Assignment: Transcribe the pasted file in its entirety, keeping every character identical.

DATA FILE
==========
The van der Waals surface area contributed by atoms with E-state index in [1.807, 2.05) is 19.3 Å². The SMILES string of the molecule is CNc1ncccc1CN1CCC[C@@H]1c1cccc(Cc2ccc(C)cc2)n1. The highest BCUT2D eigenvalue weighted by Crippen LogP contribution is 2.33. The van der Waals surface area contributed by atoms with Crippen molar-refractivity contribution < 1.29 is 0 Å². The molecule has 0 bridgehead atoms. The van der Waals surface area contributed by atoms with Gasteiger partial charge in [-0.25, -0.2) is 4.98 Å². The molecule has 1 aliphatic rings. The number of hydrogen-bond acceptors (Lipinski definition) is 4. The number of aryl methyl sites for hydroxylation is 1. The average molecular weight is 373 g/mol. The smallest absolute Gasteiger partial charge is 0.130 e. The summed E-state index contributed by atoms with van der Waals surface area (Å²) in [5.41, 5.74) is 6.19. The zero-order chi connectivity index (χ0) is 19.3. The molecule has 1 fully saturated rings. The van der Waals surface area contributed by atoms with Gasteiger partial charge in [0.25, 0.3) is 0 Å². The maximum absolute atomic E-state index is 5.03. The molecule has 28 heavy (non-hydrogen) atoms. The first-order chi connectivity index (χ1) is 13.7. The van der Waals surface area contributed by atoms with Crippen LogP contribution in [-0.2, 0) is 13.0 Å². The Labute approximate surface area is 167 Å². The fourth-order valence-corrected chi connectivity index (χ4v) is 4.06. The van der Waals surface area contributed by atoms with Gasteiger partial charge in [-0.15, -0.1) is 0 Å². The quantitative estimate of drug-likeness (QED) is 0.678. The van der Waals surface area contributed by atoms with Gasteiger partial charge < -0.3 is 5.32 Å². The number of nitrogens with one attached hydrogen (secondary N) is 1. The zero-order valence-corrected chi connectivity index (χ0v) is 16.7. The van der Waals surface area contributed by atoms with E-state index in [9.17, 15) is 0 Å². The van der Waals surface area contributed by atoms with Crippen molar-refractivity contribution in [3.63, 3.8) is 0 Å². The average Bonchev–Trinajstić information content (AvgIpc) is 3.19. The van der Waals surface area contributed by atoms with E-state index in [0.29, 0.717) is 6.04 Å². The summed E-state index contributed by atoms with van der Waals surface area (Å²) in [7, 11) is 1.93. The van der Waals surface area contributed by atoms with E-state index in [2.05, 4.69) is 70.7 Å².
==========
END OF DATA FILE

The van der Waals surface area contributed by atoms with E-state index in [1.807, 2.05) is 19.3 Å². The SMILES string of the molecule is CNc1ncccc1CN1CCC[C@@H]1c1cccc(Cc2ccc(C)cc2)n1. The highest BCUT2D eigenvalue weighted by Crippen LogP contribution is 2.33. The van der Waals surface area contributed by atoms with Crippen molar-refractivity contribution < 1.29 is 0 Å². The molecule has 0 bridgehead atoms. The van der Waals surface area contributed by atoms with Gasteiger partial charge in [-0.25, -0.2) is 4.98 Å². The molecule has 1 aliphatic rings. The number of hydrogen-bond acceptors (Lipinski definition) is 4. The number of aryl methyl sites for hydroxylation is 1. The average molecular weight is 373 g/mol. The smallest absolute Gasteiger partial charge is 0.130 e. The summed E-state index contributed by atoms with van der Waals surface area (Å²) in [5.41, 5.74) is 6.19. The zero-order chi connectivity index (χ0) is 19.3. The molecule has 1 fully saturated rings. The van der Waals surface area contributed by atoms with Gasteiger partial charge in [0.25, 0.3) is 0 Å². The maximum absolute atomic E-state index is 5.03. The molecule has 28 heavy (non-hydrogen) atoms. The first-order chi connectivity index (χ1) is 13.7. The van der Waals surface area contributed by atoms with Crippen LogP contribution in [-0.2, 0) is 13.0 Å². The Labute approximate surface area is 167 Å². The fourth-order valence-corrected chi connectivity index (χ4v) is 4.06. The van der Waals surface area contributed by atoms with Gasteiger partial charge in [-0.15, -0.1) is 0 Å². The quantitative estimate of drug-likeness (QED) is 0.678. The van der Waals surface area contributed by atoms with Gasteiger partial charge < -0.3 is 5.32 Å². The number of nitrogens with one attached hydrogen (secondary N) is 1. The zero-order valence-corrected chi connectivity index (χ0v) is 16.7. The van der Waals surface area contributed by atoms with E-state index in [9.17, 15) is 0 Å². The van der Waals surface area contributed by atoms with Crippen molar-refractivity contribution in [3.63, 3.8) is 0 Å². The average Bonchev–Trinajstić information content (AvgIpc) is 3.19. The van der Waals surface area contributed by atoms with E-state index in [0.29, 0.717) is 6.04 Å². The summed E-state index contributed by atoms with van der Waals surface area (Å²) in [7, 11) is 1.93. The van der Waals surface area contributed by atoms with E-state index in [2.05, 4.69) is 70.7 Å².